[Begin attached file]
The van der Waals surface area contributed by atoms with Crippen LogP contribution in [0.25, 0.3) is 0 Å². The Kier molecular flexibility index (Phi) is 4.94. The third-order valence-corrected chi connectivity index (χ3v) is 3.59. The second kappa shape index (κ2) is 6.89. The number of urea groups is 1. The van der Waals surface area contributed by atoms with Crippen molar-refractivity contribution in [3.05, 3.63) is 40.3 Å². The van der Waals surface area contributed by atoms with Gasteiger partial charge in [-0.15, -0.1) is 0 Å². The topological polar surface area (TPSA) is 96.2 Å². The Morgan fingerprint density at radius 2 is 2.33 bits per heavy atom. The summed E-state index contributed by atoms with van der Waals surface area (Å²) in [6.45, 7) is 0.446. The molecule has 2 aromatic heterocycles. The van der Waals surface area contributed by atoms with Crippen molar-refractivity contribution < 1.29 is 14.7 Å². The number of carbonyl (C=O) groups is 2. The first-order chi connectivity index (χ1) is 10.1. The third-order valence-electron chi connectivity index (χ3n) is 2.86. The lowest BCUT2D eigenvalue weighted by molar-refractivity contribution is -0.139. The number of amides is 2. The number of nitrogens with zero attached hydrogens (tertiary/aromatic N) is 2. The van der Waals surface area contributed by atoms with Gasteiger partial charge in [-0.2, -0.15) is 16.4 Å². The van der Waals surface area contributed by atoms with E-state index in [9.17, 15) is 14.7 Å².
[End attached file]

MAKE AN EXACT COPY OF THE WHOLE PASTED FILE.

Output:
The van der Waals surface area contributed by atoms with Crippen LogP contribution in [0.25, 0.3) is 0 Å². The Kier molecular flexibility index (Phi) is 4.94. The third-order valence-corrected chi connectivity index (χ3v) is 3.59. The second kappa shape index (κ2) is 6.89. The number of urea groups is 1. The van der Waals surface area contributed by atoms with Crippen molar-refractivity contribution in [3.05, 3.63) is 40.3 Å². The van der Waals surface area contributed by atoms with Gasteiger partial charge in [-0.15, -0.1) is 0 Å². The topological polar surface area (TPSA) is 96.2 Å². The Morgan fingerprint density at radius 2 is 2.33 bits per heavy atom. The summed E-state index contributed by atoms with van der Waals surface area (Å²) in [6.45, 7) is 0.446. The molecule has 2 aromatic heterocycles. The van der Waals surface area contributed by atoms with Crippen molar-refractivity contribution < 1.29 is 14.7 Å². The number of carbonyl (C=O) groups is 2. The first-order chi connectivity index (χ1) is 10.1. The third-order valence-electron chi connectivity index (χ3n) is 2.86. The lowest BCUT2D eigenvalue weighted by molar-refractivity contribution is -0.139. The number of amides is 2. The number of nitrogens with zero attached hydrogens (tertiary/aromatic N) is 2. The van der Waals surface area contributed by atoms with Gasteiger partial charge in [-0.2, -0.15) is 16.4 Å². The van der Waals surface area contributed by atoms with E-state index in [9.17, 15) is 14.7 Å².